Complexity Another key lesson was the big question of 'how to best combine all these web2.0 tools to obtain better results.' Everybody is still experimenting --this might be what web2.0 is all about. Nevertheless, I understood the importance of taking a holistic approach and use a combination of blogs according to the objective. So, experimenting still needs a strategic approach; in that way users do not fear an information overload. Blogs, for example, can be used for knowledge sharing, but then they may need to be very different when used for a campaign. And how are wikis and blogs linked to preserve transparency? I did not hear about strategies for best combining all the tools using available data and rss feeds. How do I offer all these channels for collaboration and still filter what is important to me? This has to be overcome to prove the benefit and not just use the technology for the sake of it.
I had the feeling everybody shared an enthusiasm for the potential that development can have, but I also only saw a few clear structured projects. A complete contrast to that was Damir Simunic, who talked about Collaboration on the Edge of Network. He basically argued that web2.0 is still too far away from broad usage by presenting a tool relying solely on emails, which has enough capabilities. Even though I find email is often an information overload application, Damir gave an interesting example: at the WHO, a 20.000 people network manages over easy mailing lists and easy features, proving traditional ways can be successful, especially in developing countries.
Networks Dan McQuillan wrote a powerful wake up post and summarized very good the strategic questions about 'dealing now with the available possibilities through web2.0.' To me, it seems the power of web2.0 has been shared by most participants, but what could be done with it now and how to engage it was still unclear. In my panel, I asked therefore, whether organizations are open to sharing, willing to network and engage in such a participative manner. The conference showed how web2.0 brings an unusual mixture of individuals (e.g. activists), organizations, media and companies together. It needs a change in culture towards more openness and trust, which is not always easy --after all, who wants to or can accept that his or her wiki text has suddenly changed? Collaboration through web2.0 is happening between a diversified landscape of these actors, and I wonder what will be the outcome of that. I liked the way Dan quotes Charles Leadbeater on 'low-cost, self-organising networks will innovate all kinds of needed solutions.' I hope that this innovation will be open source driven.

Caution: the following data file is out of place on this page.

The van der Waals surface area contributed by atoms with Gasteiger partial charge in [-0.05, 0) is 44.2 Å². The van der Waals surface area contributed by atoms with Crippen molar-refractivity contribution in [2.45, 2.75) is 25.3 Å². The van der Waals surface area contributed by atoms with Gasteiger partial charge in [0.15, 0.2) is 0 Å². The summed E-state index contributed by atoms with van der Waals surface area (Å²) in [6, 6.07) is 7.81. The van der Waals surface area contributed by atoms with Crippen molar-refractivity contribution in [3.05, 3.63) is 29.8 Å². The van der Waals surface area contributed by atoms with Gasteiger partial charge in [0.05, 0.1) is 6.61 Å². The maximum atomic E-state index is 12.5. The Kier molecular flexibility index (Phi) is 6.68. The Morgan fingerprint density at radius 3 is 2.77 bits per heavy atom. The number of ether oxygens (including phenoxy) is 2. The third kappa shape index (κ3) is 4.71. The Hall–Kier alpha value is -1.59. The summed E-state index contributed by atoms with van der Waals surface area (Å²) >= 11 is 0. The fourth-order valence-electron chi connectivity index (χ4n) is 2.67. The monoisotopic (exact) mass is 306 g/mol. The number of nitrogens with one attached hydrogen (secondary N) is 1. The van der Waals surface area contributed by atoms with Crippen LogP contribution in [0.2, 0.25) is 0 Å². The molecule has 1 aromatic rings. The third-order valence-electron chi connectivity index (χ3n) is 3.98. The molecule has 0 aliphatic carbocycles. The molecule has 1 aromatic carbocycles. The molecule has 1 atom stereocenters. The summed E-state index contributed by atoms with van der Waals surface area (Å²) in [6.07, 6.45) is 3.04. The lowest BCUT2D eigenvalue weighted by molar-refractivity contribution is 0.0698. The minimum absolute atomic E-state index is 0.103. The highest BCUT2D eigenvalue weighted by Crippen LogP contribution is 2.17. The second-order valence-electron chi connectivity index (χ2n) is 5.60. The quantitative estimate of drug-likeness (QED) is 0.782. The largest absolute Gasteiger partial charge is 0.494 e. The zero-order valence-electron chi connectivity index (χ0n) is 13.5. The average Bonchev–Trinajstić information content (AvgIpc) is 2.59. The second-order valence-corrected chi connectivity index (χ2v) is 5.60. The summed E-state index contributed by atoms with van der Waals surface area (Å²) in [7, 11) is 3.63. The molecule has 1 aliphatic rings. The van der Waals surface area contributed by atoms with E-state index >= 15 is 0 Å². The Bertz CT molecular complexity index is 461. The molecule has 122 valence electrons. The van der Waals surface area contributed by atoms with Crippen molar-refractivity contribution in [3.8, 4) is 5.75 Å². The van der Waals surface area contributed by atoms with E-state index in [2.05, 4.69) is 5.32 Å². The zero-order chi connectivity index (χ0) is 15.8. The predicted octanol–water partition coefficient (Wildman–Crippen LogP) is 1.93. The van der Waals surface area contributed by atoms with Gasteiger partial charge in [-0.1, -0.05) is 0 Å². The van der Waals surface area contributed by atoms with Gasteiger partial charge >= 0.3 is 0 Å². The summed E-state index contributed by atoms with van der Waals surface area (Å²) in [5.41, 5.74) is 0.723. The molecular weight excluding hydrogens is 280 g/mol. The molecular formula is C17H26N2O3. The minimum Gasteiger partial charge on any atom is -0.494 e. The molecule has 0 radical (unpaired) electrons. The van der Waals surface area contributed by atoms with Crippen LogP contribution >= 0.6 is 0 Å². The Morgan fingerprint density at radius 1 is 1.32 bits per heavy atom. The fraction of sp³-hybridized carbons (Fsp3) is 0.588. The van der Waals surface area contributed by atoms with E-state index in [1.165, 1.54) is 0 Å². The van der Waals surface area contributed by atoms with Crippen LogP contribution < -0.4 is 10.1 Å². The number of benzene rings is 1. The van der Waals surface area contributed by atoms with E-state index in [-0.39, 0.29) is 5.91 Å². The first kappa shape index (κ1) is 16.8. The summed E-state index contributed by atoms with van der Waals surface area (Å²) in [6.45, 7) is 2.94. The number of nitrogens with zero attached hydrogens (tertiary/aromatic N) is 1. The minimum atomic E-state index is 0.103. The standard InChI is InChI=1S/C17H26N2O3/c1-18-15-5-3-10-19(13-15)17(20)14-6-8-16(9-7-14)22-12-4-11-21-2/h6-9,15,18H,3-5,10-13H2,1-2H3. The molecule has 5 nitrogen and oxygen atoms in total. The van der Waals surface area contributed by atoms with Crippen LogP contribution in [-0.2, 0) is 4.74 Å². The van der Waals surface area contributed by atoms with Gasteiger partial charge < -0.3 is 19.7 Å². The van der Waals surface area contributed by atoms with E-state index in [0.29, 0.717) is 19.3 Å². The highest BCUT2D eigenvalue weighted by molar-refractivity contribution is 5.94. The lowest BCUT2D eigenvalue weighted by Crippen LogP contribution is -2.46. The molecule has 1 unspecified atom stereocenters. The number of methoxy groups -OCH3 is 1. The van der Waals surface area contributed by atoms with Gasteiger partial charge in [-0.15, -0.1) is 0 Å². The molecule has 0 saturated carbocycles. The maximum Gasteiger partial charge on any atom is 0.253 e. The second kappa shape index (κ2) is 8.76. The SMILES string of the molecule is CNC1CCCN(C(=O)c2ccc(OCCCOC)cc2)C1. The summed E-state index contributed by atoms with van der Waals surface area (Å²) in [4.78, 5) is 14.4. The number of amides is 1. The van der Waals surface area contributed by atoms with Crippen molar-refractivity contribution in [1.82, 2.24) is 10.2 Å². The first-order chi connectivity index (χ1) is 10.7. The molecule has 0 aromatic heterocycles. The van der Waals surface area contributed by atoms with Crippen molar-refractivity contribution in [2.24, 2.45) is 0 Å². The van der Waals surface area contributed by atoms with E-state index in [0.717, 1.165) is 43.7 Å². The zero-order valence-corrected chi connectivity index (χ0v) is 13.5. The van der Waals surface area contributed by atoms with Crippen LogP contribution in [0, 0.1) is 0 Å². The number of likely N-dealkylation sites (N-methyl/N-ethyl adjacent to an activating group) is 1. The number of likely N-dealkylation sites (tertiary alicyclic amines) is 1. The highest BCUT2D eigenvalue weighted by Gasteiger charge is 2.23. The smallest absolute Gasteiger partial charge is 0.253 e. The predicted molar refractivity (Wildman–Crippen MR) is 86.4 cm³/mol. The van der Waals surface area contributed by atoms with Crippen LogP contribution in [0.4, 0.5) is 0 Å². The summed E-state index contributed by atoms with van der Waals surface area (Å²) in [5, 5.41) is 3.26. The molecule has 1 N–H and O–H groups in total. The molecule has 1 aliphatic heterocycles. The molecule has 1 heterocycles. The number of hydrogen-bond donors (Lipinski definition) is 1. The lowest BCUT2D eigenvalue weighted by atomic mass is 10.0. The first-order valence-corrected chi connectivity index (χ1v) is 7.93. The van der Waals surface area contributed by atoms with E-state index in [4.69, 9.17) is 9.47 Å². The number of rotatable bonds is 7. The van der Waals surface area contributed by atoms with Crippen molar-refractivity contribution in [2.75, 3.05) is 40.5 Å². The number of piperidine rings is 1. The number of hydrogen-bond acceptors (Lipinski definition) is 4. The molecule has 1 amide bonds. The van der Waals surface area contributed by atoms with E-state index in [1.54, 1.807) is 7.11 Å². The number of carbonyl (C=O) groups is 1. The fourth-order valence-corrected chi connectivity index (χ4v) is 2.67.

Content Interestingly, there were few discussions about content. What is the type of content that will be delivered, shared and remixed through web2.0? What kind of content is there and how can it be virtually exchanged in a rather oral culture? Moses Kisembo and Jon Corbett summarized it nicely in a discussion we had. What helps all these new forms of information and technology when one does not know how to use them, and then it does not have any benefit, e.g. for a farmer? The question of relevance of all this user generated content was rarely discussed. Ethan Zuckermann emphasized in his presentation how important filters in this regard are. How to filter the information or voices to a meaningful size to find all that that is important to me. Aggregators can help, and so do social bookmarking sites, which show evaluated ranked webistes. More important are however, people, who sort, comment and translate content and make sense and relevance in the growing sea of information.
However, I imagine too that feeds and tagging can help. And as fast as the web developed, more things are coming up such as rss manipulation. That means, you drag data from different sources and with the sum of it, you make something better. And that is also what Michael Saunby's presentation showed. With a mix of rss and data, manipulation fascinating new geographical information can be generated. These mashups can be mixed with all kind of freely available information sources, and as with Michael Saunby's case, allow individual climate change analysis.